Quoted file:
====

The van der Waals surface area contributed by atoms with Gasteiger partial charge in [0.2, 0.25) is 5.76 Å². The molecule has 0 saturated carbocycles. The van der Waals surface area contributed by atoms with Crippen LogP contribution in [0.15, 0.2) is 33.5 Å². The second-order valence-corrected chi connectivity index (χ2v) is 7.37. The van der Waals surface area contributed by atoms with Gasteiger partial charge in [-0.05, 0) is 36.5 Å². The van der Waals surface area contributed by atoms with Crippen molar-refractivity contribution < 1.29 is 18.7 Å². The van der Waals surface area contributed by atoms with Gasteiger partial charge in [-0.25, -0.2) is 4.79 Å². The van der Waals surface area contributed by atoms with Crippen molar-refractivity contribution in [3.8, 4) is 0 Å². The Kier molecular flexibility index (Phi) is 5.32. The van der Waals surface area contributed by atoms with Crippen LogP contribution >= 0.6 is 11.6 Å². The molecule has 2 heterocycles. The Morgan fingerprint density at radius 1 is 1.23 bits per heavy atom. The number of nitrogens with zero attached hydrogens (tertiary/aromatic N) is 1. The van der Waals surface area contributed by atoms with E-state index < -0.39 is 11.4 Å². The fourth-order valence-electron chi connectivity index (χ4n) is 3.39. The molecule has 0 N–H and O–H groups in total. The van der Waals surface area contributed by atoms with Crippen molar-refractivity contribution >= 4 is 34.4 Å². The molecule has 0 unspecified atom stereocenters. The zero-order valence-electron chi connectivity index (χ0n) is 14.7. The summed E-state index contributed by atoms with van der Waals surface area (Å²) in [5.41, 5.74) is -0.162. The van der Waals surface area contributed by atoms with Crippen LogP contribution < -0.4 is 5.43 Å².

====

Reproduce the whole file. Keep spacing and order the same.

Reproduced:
The van der Waals surface area contributed by atoms with Gasteiger partial charge in [0.2, 0.25) is 5.76 Å². The molecule has 0 saturated carbocycles. The van der Waals surface area contributed by atoms with Crippen LogP contribution in [0.15, 0.2) is 33.5 Å². The second-order valence-corrected chi connectivity index (χ2v) is 7.37. The van der Waals surface area contributed by atoms with Gasteiger partial charge in [-0.05, 0) is 36.5 Å². The van der Waals surface area contributed by atoms with Crippen molar-refractivity contribution < 1.29 is 18.7 Å². The van der Waals surface area contributed by atoms with Gasteiger partial charge in [-0.25, -0.2) is 4.79 Å². The van der Waals surface area contributed by atoms with Crippen molar-refractivity contribution in [3.8, 4) is 0 Å². The Kier molecular flexibility index (Phi) is 5.32. The van der Waals surface area contributed by atoms with Crippen LogP contribution >= 0.6 is 11.6 Å². The molecule has 2 heterocycles. The Morgan fingerprint density at radius 1 is 1.23 bits per heavy atom. The number of nitrogens with zero attached hydrogens (tertiary/aromatic N) is 1. The van der Waals surface area contributed by atoms with E-state index < -0.39 is 11.4 Å². The fourth-order valence-electron chi connectivity index (χ4n) is 3.39. The molecule has 0 N–H and O–H groups in total. The van der Waals surface area contributed by atoms with Crippen molar-refractivity contribution >= 4 is 34.4 Å². The molecule has 0 unspecified atom stereocenters. The zero-order valence-electron chi connectivity index (χ0n) is 14.7. The summed E-state index contributed by atoms with van der Waals surface area (Å²) in [5.41, 5.74) is -0.162. The van der Waals surface area contributed by atoms with Crippen LogP contribution < -0.4 is 5.43 Å².